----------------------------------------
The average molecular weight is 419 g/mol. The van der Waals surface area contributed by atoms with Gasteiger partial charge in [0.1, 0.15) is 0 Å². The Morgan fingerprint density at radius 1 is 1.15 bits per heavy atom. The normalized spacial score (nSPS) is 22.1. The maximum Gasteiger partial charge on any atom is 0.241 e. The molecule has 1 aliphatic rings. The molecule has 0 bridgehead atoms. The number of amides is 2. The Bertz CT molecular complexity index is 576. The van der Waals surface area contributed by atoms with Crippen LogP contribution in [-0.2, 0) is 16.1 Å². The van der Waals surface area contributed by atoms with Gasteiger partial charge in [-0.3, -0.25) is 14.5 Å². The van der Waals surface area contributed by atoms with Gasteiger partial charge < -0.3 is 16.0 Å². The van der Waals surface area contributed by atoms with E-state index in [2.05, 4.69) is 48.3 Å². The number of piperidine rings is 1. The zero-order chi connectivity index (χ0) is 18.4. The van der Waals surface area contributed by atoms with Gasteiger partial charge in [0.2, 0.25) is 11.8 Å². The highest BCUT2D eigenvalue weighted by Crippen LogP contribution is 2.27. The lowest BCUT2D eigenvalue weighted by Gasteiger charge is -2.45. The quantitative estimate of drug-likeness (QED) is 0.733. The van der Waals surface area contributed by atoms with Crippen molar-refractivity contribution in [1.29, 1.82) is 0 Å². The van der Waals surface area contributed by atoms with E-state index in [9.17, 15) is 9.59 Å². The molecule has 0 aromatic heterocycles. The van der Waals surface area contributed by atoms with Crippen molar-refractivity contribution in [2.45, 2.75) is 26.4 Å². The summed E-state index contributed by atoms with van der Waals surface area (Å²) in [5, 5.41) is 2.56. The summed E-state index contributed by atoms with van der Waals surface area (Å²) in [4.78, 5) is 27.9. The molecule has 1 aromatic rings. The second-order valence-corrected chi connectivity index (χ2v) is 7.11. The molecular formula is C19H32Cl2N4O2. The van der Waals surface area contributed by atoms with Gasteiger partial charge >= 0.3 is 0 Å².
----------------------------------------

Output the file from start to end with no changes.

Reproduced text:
The average molecular weight is 419 g/mol. The van der Waals surface area contributed by atoms with Gasteiger partial charge in [0.1, 0.15) is 0 Å². The Morgan fingerprint density at radius 1 is 1.15 bits per heavy atom. The normalized spacial score (nSPS) is 22.1. The maximum Gasteiger partial charge on any atom is 0.241 e. The molecule has 1 aliphatic rings. The molecule has 0 bridgehead atoms. The number of amides is 2. The Bertz CT molecular complexity index is 576. The van der Waals surface area contributed by atoms with Crippen LogP contribution in [-0.2, 0) is 16.1 Å². The van der Waals surface area contributed by atoms with Gasteiger partial charge in [-0.3, -0.25) is 14.5 Å². The van der Waals surface area contributed by atoms with Gasteiger partial charge < -0.3 is 16.0 Å². The van der Waals surface area contributed by atoms with E-state index in [2.05, 4.69) is 48.3 Å². The number of piperidine rings is 1. The zero-order chi connectivity index (χ0) is 18.4. The van der Waals surface area contributed by atoms with Gasteiger partial charge in [0.2, 0.25) is 11.8 Å². The highest BCUT2D eigenvalue weighted by Crippen LogP contribution is 2.27. The lowest BCUT2D eigenvalue weighted by Gasteiger charge is -2.45. The quantitative estimate of drug-likeness (QED) is 0.733. The van der Waals surface area contributed by atoms with Crippen molar-refractivity contribution in [1.29, 1.82) is 0 Å². The van der Waals surface area contributed by atoms with E-state index in [9.17, 15) is 9.59 Å². The molecule has 0 aromatic heterocycles. The van der Waals surface area contributed by atoms with Crippen molar-refractivity contribution in [2.45, 2.75) is 26.4 Å². The summed E-state index contributed by atoms with van der Waals surface area (Å²) in [5, 5.41) is 2.56. The summed E-state index contributed by atoms with van der Waals surface area (Å²) in [4.78, 5) is 27.9. The molecule has 1 aromatic rings. The second-order valence-corrected chi connectivity index (χ2v) is 7.11. The molecular formula is C19H32Cl2N4O2. The van der Waals surface area contributed by atoms with Gasteiger partial charge >= 0.3 is 0 Å².